If you follow these few simple steps you can keep your Instrument in good condition and end up saving you hundreds of dollars in unnecessary repair bills.. I have included a couple of instructional videos that should help a lot. Some of the tips will be a bit basic for advanced players, but I just wanted to make sure that I cover everything.
- Before you play you need to tighten your bow and check that you have enough rosin. Usually you will need rosin after every 2-5 hours of playing depending on how hard you play. Sometimes people put too much rosin on the bow and it will end up sounding really scratchy. How tight do you tighten your bow hair? there should be a space of between .9 cm and 1.2 cm between the hair and the bow stick in the middle. It is about listening to the sound that you make… tighten it a bit more and have a try and feel the bounce, then tighten it a bit less and do the same. There is a sweet spot that lets you produce a really nice rich tone. Just never over tighten your bow!! A bow should still have a hollow in it and never be straight or god forbid bowed the opposite way. If you can’t get a nice sound out of your bow, it could be because it needs a rehair, or you have too much or too little rosin. If you can’t find the solution, it is worth bringing the bow in to see if there are any other problems.
- When you finish playing, make sure you unwind your bow.
- Wipe the instrument down every time after you play. You always get a small build up of rosin which if left, will cause a caking effect on the top plate. this will effect the varnish and the sound of the instrument. Use a soft flannel cleaning cloth, and first wipe under the bridge, the top of the fingerboard, the strings and then wipe the entire instrument down. Commercial violin cleaners and polishes should only be used on cheaper instruments, and never on master instruments or antiques. if an instrument has had a crack, the polishes, which contain oil can open the crack and make it difficult to restore again.
- Put your instrument away properly. Never leave the shoulder rest on. It is a good idea to put a cover over the instrument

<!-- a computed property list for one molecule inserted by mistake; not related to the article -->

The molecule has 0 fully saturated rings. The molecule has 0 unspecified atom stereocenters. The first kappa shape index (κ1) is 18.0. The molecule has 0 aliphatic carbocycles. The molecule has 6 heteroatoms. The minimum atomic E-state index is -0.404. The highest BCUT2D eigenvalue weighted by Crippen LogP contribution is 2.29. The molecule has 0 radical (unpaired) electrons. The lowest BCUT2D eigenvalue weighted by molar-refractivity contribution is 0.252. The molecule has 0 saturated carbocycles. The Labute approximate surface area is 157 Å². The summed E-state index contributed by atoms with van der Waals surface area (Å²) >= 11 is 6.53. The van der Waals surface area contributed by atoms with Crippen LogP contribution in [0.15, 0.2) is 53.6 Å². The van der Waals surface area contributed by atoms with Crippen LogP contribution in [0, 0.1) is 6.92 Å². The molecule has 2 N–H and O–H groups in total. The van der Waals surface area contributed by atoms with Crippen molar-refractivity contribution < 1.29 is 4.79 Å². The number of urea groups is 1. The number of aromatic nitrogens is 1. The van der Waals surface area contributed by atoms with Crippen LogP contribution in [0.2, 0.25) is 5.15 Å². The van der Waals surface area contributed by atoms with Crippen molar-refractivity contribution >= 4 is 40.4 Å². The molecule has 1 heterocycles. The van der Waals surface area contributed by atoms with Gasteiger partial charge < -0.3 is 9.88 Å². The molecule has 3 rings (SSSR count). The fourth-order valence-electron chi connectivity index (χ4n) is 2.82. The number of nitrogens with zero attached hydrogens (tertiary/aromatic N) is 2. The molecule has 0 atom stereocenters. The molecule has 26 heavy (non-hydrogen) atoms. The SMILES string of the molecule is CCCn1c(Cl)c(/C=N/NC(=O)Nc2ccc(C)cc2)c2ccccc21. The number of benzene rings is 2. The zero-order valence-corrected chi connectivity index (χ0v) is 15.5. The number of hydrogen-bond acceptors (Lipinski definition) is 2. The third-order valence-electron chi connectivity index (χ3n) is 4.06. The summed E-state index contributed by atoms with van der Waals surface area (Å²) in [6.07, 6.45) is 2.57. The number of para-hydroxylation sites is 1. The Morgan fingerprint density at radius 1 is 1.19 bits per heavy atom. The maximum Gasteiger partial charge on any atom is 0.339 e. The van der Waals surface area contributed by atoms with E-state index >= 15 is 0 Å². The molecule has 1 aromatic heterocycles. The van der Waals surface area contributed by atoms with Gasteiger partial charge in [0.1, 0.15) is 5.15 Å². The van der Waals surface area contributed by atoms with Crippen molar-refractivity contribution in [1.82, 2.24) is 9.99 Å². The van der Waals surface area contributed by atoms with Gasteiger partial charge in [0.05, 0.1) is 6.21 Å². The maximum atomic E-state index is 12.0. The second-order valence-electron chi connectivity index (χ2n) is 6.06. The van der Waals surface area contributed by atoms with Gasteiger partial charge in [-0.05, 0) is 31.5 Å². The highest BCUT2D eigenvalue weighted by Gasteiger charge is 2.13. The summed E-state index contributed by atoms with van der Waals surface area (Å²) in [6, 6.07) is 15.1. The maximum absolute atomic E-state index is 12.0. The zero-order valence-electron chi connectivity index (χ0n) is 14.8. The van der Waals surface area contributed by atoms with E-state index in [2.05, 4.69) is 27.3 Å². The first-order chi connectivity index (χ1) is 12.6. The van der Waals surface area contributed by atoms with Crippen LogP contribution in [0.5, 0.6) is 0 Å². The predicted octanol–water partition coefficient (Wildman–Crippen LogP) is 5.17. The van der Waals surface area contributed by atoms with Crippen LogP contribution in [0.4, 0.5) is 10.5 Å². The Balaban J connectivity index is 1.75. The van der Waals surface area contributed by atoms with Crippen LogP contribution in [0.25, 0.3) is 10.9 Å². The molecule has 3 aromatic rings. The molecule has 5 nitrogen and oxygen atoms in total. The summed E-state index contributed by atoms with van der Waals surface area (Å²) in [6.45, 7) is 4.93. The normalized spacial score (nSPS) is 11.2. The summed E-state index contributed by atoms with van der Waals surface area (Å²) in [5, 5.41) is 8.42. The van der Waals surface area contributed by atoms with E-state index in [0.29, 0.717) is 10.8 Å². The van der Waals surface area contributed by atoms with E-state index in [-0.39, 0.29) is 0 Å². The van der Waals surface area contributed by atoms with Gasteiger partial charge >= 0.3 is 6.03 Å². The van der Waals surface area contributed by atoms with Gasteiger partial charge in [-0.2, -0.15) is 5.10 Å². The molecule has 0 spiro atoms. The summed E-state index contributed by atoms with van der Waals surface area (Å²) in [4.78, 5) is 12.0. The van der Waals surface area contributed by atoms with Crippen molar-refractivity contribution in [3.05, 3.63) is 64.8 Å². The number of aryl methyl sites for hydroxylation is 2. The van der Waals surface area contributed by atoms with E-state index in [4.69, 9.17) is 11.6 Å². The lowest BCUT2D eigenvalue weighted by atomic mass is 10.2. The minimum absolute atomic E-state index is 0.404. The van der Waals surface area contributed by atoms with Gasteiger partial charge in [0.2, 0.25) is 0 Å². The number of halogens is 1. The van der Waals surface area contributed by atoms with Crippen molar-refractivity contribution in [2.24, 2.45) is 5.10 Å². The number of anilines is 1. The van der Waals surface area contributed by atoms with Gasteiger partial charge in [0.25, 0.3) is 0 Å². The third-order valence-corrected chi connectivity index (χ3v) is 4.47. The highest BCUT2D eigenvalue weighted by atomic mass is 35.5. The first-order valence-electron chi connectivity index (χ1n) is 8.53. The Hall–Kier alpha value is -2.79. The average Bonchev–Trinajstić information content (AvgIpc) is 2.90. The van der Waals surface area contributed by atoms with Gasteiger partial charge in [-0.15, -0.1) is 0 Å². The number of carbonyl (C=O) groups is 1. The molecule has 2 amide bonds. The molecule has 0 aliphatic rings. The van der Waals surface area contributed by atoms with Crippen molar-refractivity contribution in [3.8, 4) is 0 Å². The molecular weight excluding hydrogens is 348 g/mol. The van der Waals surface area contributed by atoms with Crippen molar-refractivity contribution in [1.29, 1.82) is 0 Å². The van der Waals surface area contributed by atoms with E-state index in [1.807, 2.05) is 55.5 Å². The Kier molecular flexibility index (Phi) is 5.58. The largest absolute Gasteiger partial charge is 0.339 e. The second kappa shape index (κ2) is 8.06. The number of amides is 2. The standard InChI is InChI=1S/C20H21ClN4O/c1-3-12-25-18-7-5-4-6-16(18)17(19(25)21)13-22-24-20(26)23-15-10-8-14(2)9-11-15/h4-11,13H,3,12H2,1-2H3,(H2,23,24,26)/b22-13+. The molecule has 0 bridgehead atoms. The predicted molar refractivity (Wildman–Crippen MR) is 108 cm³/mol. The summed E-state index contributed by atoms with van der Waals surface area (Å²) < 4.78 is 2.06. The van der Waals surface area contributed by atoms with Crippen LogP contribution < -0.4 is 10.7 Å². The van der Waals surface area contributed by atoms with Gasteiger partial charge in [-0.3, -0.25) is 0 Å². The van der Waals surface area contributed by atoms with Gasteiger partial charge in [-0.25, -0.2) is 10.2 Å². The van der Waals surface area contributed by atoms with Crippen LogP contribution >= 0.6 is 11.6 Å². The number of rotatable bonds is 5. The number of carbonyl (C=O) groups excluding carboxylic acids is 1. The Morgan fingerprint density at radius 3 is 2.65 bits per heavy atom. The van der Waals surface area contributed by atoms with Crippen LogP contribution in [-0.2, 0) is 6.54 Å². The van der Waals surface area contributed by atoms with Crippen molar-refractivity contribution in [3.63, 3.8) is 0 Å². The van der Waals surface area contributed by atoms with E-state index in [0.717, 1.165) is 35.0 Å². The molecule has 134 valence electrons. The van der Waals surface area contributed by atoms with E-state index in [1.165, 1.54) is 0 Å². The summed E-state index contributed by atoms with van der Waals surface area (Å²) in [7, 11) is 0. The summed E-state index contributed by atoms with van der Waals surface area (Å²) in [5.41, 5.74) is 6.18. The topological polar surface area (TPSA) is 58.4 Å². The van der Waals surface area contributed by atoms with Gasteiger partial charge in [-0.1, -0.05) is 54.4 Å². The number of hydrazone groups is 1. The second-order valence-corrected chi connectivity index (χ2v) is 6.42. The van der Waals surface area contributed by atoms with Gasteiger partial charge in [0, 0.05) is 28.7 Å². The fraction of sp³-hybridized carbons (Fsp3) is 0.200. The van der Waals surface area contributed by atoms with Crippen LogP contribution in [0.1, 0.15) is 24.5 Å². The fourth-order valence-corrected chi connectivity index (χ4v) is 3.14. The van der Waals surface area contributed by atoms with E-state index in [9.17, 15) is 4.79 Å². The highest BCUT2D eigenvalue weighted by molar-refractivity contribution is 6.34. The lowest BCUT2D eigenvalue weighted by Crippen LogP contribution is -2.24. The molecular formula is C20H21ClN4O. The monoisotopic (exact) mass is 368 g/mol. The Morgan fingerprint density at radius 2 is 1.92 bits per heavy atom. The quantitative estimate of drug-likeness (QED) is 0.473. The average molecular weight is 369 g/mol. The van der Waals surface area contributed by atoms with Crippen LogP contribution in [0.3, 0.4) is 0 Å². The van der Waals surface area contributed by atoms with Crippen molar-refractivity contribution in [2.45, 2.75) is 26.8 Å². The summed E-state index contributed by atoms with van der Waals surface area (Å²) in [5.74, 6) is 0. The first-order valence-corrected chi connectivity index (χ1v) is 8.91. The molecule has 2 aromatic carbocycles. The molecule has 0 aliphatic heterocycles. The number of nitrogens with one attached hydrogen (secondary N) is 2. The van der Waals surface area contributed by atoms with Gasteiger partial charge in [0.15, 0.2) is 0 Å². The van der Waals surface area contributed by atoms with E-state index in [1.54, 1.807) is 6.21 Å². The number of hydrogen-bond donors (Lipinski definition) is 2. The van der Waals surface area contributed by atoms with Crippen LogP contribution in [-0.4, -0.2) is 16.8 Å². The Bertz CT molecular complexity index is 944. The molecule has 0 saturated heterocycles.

- Be aware what the Humidity is doing. If it is exptremely Humid, you may need to put a silicone satchel or a freshly ironed piece of cloth into your case before you close it. If it is extremely dry, you may need to humidify your case.
- Check your pegs. do they stick or slip? if they creak or stick, you will have to apply peg paste. If they slip, you will have to wind the strings on again. The trick is to wind them on neatly and close to the peg box on the side of the peg grip. That actually pulls the peg in and stops if from slipping.
- Check your fine-tuners: Usually when you are tuning the instrument, you only wind them in further. So every now and then you have to wind them out again. when you do that, it may make the bridge lean, because the strings are pulling the top of the bridge over.
- Make absolutely sure that you check your Bridge weekly. As you are tuning the instrument the bridge will start leaning towards whichever part of the instrument you use to tune (ie. the pegs or the fine-tunes). If the bridge is leaning towards the scroll or tailpiece, you will have to straighten it. If you keep your bridge straight, it will last between 10 and 15 years. if you don’t it can be bent after 3 month!
- Check the strings: are they corroded, or slightly frayed? You can prolong the life of you strings by putting graphite (Pencil) in the grooves at the nut, or on the bridge. Try to do this carefully not to get pencil lines all over the rest of the bridge or instrument.
- Make sure the instrument does not have any more bumps or bruises. If it does, you may be able to find out if it is the way you are handling the instrument that is causing the marks. Sometimes something hard in the case causes scratches, or the bow marking the instrument.
Changing a String and looking after the pegs video:
- Check Pegs. Are they moving smoothly? if not you may need to apply peg-paste. If they are slipping, you will need to wind the strings on properly, so that they are close to the peg-box on the peg grip side. (See video above for more info)